Low interest rates keep homes affordable
Despite analysts’ predictions that rates will rise, they have maintained an average that makes it an excellent time to look into buying a home. For nearly two years now, mortgage rates have steadied themselves at a historical low.
Currently hovering at an impressive three and half percent over a 30 year fixed plan makes it a truly attractive investment. Locking in these national affordable rates before they disappear could be a very wise move toward your future.
Where rates came from and where they are going
It was only 15 years ago that the annual average rate on a 30-year loan listed at just over 8%. And it was ten years prior to that they came in at just over 10%. The fact remains that the current rates that are available are less than half of the 30-year historical average.
Since rates seem to have steadily declined through 2015, the 3.5% rate that is available now, seems likely to still be available in the very near future. At this same time just one year earlier, homeowners now pay $54 less a month on a 100,000 mortgage. What this equates to for you and your family is, an astonishing 10.6% in savings for the annual family budget.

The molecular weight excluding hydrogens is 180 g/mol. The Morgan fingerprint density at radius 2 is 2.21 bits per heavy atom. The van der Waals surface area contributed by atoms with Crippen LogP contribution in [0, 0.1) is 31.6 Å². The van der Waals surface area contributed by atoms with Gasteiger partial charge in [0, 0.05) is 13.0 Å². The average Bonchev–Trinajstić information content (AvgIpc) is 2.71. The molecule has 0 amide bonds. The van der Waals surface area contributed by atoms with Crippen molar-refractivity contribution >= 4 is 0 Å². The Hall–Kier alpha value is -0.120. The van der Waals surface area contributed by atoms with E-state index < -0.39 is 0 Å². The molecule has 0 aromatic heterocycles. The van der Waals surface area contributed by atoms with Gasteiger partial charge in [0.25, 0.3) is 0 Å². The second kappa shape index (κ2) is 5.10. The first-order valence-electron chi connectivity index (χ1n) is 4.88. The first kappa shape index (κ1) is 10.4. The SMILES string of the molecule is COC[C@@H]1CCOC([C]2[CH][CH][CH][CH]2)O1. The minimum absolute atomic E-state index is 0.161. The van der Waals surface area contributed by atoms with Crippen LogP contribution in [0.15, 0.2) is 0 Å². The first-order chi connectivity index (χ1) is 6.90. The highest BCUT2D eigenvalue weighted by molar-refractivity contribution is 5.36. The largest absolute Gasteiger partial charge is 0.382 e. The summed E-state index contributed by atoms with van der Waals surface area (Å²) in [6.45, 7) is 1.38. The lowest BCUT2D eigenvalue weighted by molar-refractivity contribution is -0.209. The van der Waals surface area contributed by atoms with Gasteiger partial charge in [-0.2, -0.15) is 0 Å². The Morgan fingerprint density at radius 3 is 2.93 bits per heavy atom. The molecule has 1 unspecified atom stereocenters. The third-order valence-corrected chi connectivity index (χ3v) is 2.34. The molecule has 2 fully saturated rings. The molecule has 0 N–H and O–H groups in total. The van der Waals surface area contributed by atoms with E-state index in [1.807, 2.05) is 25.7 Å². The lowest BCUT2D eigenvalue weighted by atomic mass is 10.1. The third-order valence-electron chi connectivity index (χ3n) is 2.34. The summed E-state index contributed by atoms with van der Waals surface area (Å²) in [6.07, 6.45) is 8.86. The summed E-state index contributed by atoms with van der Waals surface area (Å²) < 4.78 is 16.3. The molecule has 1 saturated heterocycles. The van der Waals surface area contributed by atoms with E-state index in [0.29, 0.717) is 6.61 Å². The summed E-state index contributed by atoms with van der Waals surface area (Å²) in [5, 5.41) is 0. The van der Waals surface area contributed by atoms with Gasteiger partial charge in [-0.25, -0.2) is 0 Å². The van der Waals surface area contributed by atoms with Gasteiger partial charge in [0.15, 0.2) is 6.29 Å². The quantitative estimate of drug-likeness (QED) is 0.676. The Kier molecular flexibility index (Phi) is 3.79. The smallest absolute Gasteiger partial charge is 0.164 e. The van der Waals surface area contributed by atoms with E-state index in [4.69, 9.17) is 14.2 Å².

The effect on the economy
It is common for interest rates to rise and fall, influenced by a wide range of variables and reasons. These situations can spell savings for you if you know how to take advantage of them. It is always a good sign when the national economy is collectively doing well. Generally, the buying public likes to enjoy the easy feeling that accompanies safe and comfortable buying.
This can however create a housing demand which can potentially cause rates to rise over a period of time. Although the shared public sentiment agrees that the national economy has not yet fully recovered, and while this may be true, they feel far more comfortable entering into possible loan situations than that of just a year ago.
This is where analysts disagree, some insisting that the current rates will hold or even slide a little lower still, while others predict a slow rise throughout the rest of the year eventually landing somewhere between 4 and 5 percent. So how will all of this effect the potential homebuyers of today? Those who choose to lock in the low average can enjoy the benefit of some extra savings.
Typically people do one of two things with these savings, one is to just save it all and the other usually chooses to engage in home up-grades and renovations to realize the home of their dreams.
What this means for the average home buyer
Put very simply, a 3.5% rate over a 30-year, 100,000 fixed loan equates to a monthly cost of $449 not including tax or insurance. A rate at 6% on the same loan pushes the monthly payments to $599, this is an increase of $150. I think this fairly plainly depicts what happens to home affordability when rates rise.
By Andrew Watson